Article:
Have you just given birth and have been given a diagnosis of diastasis recti? Not to fear, you are not alone – more than 60% of women have this at 6 weeks postpartum and some 30% continue to have this even a year postpartum. If you have been given this diagnosis by your GP or OB with the treatment of tons of crunches or abdominal work, know that this alone may not always fix the problem.
What is Diastasis Recti?
Diastisis Recti is caused by overstretching of the linea alba, the fascia at the centre of the rectus abdominus, the “six pack” muscles. Diastasis Recti can really affect anyone, not just those who have given birth but it is common in this population as the pressure of the weight of the belly causes the fascia to stretch out.
Clinically it is most common in those who carry large babies or twins, have had multiple pregnancies or those who have tight abdominals before pregnancy. DR can continue to affect women years after pregnancy and can lead to all kinds of problems and pain like prolapse, urinary/faecal incontinence, loss of stability, back pain, pelvic girdle pain and even reduced sexual sensation.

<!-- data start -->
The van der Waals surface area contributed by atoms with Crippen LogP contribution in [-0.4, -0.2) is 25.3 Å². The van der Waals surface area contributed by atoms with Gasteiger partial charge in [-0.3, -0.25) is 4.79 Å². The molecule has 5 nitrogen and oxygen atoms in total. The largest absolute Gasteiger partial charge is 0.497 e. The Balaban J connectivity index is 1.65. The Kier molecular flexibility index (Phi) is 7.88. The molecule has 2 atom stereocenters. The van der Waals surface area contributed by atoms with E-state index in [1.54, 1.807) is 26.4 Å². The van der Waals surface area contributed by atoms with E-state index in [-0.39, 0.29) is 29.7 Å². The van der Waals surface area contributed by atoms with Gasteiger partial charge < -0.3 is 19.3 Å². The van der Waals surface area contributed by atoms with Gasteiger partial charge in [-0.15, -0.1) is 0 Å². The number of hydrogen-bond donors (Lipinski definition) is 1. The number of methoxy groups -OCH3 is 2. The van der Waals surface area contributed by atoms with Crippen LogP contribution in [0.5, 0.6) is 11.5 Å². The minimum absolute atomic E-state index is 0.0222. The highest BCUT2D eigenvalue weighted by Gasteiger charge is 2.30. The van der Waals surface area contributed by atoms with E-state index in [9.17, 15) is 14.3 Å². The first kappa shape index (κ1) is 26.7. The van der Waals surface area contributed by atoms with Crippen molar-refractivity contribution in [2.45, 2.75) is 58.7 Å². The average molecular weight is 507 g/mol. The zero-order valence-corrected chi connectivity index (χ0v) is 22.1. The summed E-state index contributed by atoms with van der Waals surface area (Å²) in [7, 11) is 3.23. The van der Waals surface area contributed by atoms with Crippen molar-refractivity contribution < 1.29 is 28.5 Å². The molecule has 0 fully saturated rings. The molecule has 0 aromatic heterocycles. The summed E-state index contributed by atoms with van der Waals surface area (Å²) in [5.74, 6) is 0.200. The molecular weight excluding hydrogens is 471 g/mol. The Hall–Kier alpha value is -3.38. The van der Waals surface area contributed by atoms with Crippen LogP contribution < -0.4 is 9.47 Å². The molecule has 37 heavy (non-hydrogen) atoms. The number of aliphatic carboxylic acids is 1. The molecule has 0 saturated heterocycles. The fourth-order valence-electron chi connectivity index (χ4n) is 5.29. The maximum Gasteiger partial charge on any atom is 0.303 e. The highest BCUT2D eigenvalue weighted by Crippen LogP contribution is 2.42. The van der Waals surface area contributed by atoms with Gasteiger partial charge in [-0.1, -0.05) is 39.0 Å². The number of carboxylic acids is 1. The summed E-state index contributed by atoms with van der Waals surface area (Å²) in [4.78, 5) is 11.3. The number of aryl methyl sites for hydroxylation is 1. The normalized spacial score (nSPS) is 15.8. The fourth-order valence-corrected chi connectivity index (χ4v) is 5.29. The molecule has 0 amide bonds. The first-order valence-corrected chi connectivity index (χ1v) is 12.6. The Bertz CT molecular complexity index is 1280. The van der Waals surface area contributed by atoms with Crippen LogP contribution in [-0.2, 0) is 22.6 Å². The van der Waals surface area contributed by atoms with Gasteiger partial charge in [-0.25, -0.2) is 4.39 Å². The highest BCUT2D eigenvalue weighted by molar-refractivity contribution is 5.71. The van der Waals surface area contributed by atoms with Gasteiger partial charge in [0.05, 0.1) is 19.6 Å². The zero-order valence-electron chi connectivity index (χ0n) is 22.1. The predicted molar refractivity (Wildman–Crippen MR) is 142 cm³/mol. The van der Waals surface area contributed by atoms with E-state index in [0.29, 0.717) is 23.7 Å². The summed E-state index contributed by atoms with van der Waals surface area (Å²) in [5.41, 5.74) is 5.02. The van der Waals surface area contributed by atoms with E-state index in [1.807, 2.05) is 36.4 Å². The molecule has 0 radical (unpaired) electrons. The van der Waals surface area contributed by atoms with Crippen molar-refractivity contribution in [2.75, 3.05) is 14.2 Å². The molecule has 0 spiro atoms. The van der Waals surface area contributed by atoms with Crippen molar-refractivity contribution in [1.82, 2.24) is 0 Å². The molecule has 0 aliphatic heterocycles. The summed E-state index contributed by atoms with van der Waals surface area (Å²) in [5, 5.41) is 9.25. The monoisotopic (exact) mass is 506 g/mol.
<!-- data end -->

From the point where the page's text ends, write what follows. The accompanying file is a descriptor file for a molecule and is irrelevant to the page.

Doing crunches alone (and correctly!) will likely lead to the closure of the diastasis recti. There is nothing inherently wrong with this blanket solution when the outcome is what most postpartum mums are looking for. However if the strength of your abdominals exceeds that of your pelvic floor or if you have improper breathing mechanics (the diaphragm is an important part of your core) then you may be leading yourself down a path of trouble.
If you have diastasis and are not sure if you are doing what’s right, or if you are postnatal and are looking for some advice, book in with our women’s health physio whose goal is to set you on the right path to healing and function.
If you have any questions or would like to book in to see one of our physiotherapists, please do not hesitate to contact Get Active Physiotherapy on 1300 8 9 10 11 or email us at email@example.com